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The terror of a dog going missing
Bouncy puppy who loved life
Naming a puppy "Happy Buster" was perhaps not the best idea we ever had.
In fact, after being the most cheerful little chap imaginable, with a constant smile on his face, at eight months old, this bundle of fluff suddenly turned into a tiny terror.
He was great with us - still the same loving little fellow - but if anyone else came to the house, beware. He would bark non-stop and generally be a pain.
However, in order to understand this change in his demeanour, it's necessary to go back a couple of months to when he was still a bouncy little pup, filled with the joy of life and everybody's friend - until an unfortunate incident involving some builders and a dog-catcher.
A dog who adored chewing the cushions!
From a very young age, Happy Buster had the most endearing habit of sneaking up behind us as we sat at the computer, or watching television, standing on his hind legs and putting his paws around our neck to give us a hug, as if he were saying, "Please pay me attention - I love you!"
He was especially loving if he had done something wrong and I would normally find some pillow, or cushion, or item of clothing totally trashed.
But he wouldn't let go until we said, "It's okay, we forgive you!"
For all his destructiveness, he was the most loving little dog.
It remains virtually impossible to chastise him for anything he has done, since he slinks around on his belly looking very sheepish, pawing at us, until we forgive him.
I felt sick realising my dog had vanished from the garden!
It was a midsummer's day when I had the most horrible experience with Happy Buster.
I had returned home from work at about 5pm and as usual, he was there to greet me. He ran to the back door to go into the garden and I opened it as I always did to let him have a run and a roll in the grass.
But on this occasion, when I went to the door to shout him in some time later ... he had simply disappeared.
That sick feeling of going into the garden and realising it was strangely quiet and empty will remain with me for ever. I did feel physically sick and I was shaking like a leaf.
I hadn't noticed that builders had been knocking down my next door neighbour's rockery, which was next to our adjoining fence, in my absence while I was at work. With no thought for anyone else, they had loosened some of the fence slats.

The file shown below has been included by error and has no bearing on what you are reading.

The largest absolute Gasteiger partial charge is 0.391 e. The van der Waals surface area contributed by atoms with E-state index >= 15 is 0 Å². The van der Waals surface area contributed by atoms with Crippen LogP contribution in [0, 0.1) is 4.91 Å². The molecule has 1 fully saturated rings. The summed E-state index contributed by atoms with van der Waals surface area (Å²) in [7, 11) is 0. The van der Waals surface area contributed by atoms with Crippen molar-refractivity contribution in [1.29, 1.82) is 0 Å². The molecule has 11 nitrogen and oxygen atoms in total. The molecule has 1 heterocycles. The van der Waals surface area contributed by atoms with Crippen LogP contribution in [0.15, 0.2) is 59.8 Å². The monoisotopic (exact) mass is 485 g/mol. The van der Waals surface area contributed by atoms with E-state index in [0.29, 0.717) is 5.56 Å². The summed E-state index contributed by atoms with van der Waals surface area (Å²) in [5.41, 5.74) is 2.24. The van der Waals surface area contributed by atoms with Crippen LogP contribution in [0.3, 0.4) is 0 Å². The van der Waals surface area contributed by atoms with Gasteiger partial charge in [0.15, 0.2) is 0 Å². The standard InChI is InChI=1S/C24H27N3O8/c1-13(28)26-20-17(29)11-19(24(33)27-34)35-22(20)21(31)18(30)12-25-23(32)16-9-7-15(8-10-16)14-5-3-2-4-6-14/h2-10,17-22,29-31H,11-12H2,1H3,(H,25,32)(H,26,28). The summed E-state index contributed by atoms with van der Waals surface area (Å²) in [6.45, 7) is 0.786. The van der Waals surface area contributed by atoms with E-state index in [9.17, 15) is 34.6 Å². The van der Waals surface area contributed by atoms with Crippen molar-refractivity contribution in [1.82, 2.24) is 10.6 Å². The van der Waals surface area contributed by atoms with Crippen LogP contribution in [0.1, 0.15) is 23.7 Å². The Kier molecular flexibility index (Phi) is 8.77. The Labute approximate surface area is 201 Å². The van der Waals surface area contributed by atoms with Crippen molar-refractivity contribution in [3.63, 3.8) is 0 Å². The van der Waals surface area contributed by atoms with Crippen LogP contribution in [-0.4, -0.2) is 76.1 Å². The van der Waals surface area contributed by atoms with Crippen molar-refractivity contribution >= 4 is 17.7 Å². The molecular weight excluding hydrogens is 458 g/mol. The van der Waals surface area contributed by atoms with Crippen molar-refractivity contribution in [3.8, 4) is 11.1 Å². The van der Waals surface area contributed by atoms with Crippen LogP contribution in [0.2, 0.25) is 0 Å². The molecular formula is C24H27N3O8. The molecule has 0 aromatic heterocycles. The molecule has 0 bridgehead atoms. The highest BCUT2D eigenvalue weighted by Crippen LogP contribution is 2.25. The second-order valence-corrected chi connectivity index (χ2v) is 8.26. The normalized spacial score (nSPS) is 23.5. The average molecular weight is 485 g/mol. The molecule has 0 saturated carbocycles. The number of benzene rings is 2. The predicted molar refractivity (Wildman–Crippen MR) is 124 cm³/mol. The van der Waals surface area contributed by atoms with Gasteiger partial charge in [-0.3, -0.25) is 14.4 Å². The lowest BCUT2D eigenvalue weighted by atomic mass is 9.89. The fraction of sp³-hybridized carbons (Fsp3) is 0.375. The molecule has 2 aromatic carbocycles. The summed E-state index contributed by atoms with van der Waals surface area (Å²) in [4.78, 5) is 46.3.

One panel was actually tilted over with a gap, which was easily large enough to allow a dog to slide through.
Happy Buster had actually broken through two damaged slats in the fence and squeezed through. He must have thought it was a great adventure.
Somehow, he must have also sneaked underneath the anti-intruder gates, erected by the local council, at the end of the back alley, disappearing towards the network of main roads just minutes away.
The next few hours was a blur of phone calls to the police, animal rescue charities, the council dog catchers and fellow dog walkers who may have seen him.
But we completely drew a blank and it seemed like he had vanished off the face of the earth.
All kinds of dismal thoughts entered my head. Had he had his breakfast that day, or had he left it in his bowl for later? I hoped he wasn't hungry and scared.
The importance of microchipping your pet is vital!
The fact we had not had him microchipped for identification purposes upset me immensely.
It was such a simple little task. But I had been "too busy" with work and felt I had somehow let him down in not providing him with this lifeline should he be found.
As I drove and walked round the streets, stopping passers-by to ask if they had seen him, I recalled in painful detail all the times I had told him off - and wondered if he knew how much I loved him really.
The ripped cushions, chewed shoes and pillows were suddenly unimportant as the stark realisation hit me that I may never see my little pal again. I felt heartbroken.
Happy Buster the dog wildly plays with his squeaky toy!
Thoughts of our manic play times went rushing through my head - how he guarded his favourite squeaky toy with a passion and would quite happily dig a hole in the settee if he thought it was under a cushion!
I remembered how he ran and ran round the room as fast as his legs would carry him, bouncing off the back of the settee and jumping over tables, exuberant with a sheer love of life.
No sightings of my lost dog were reported in hours
We searched for hours, taking it in turns to man the phone at home in case the police called back.
But all to no avail. The police did their best, but there were simply no sightings reported.
I felt somehow distant and surreal as I drove around the streets, only vaguely aware of the buzz of humanity around me as people went on with their everyday lives.
Nothing seemed right any more because Happy Buster had gone.
I had lost track of how long I'd been out looking, but I feared once dusk fell, I would have even less chance of finding Happy Buster.
A strange feeling made me do a U-turn
Many hours later, as I drove in the direction of our house, feeling increasingly deflated and helpless, something very odd happened.